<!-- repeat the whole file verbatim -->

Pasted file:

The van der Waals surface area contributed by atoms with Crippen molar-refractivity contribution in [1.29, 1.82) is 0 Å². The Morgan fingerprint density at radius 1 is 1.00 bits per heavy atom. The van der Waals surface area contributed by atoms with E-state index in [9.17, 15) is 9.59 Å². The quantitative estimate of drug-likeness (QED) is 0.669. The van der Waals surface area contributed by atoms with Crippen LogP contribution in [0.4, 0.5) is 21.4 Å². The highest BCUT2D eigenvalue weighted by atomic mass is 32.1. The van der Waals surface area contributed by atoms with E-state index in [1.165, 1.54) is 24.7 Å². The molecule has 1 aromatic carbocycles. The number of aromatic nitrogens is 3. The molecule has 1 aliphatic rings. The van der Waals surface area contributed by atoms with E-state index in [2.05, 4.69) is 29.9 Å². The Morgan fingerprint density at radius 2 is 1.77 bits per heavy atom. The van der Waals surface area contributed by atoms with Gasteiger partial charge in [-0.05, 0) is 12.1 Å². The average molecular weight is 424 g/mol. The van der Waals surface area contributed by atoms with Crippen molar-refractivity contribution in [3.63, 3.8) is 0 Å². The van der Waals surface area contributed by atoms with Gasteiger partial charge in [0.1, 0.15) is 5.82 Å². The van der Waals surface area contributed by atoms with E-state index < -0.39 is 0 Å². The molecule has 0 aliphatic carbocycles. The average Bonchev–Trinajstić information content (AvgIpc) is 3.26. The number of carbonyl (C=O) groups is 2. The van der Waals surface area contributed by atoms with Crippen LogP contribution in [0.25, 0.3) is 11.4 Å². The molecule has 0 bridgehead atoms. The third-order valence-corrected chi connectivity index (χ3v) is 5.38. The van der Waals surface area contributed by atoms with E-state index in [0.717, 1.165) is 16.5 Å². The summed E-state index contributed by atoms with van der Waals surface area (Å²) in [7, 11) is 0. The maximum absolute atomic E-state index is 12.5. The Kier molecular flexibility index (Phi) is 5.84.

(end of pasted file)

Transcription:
The van der Waals surface area contributed by atoms with Crippen molar-refractivity contribution in [1.29, 1.82) is 0 Å². The Morgan fingerprint density at radius 1 is 1.00 bits per heavy atom. The van der Waals surface area contributed by atoms with E-state index in [9.17, 15) is 9.59 Å². The quantitative estimate of drug-likeness (QED) is 0.669. The van der Waals surface area contributed by atoms with Crippen LogP contribution in [0.4, 0.5) is 21.4 Å². The highest BCUT2D eigenvalue weighted by atomic mass is 32.1. The van der Waals surface area contributed by atoms with E-state index in [1.165, 1.54) is 24.7 Å². The molecule has 1 aromatic carbocycles. The number of aromatic nitrogens is 3. The molecule has 1 aliphatic rings. The van der Waals surface area contributed by atoms with E-state index in [2.05, 4.69) is 29.9 Å². The Morgan fingerprint density at radius 2 is 1.77 bits per heavy atom. The van der Waals surface area contributed by atoms with Gasteiger partial charge in [-0.05, 0) is 12.1 Å². The average molecular weight is 424 g/mol. The van der Waals surface area contributed by atoms with Crippen molar-refractivity contribution in [3.63, 3.8) is 0 Å². The van der Waals surface area contributed by atoms with Gasteiger partial charge in [0.1, 0.15) is 5.82 Å². The van der Waals surface area contributed by atoms with E-state index < -0.39 is 0 Å². The molecule has 0 aliphatic carbocycles. The average Bonchev–Trinajstić information content (AvgIpc) is 3.26. The number of carbonyl (C=O) groups is 2. The van der Waals surface area contributed by atoms with Crippen LogP contribution in [0.25, 0.3) is 11.4 Å². The molecule has 0 bridgehead atoms. The third-order valence-corrected chi connectivity index (χ3v) is 5.38. The van der Waals surface area contributed by atoms with E-state index in [0.717, 1.165) is 16.5 Å². The summed E-state index contributed by atoms with van der Waals surface area (Å²) in [7, 11) is 0. The maximum absolute atomic E-state index is 12.5. The Kier molecular flexibility index (Phi) is 5.84.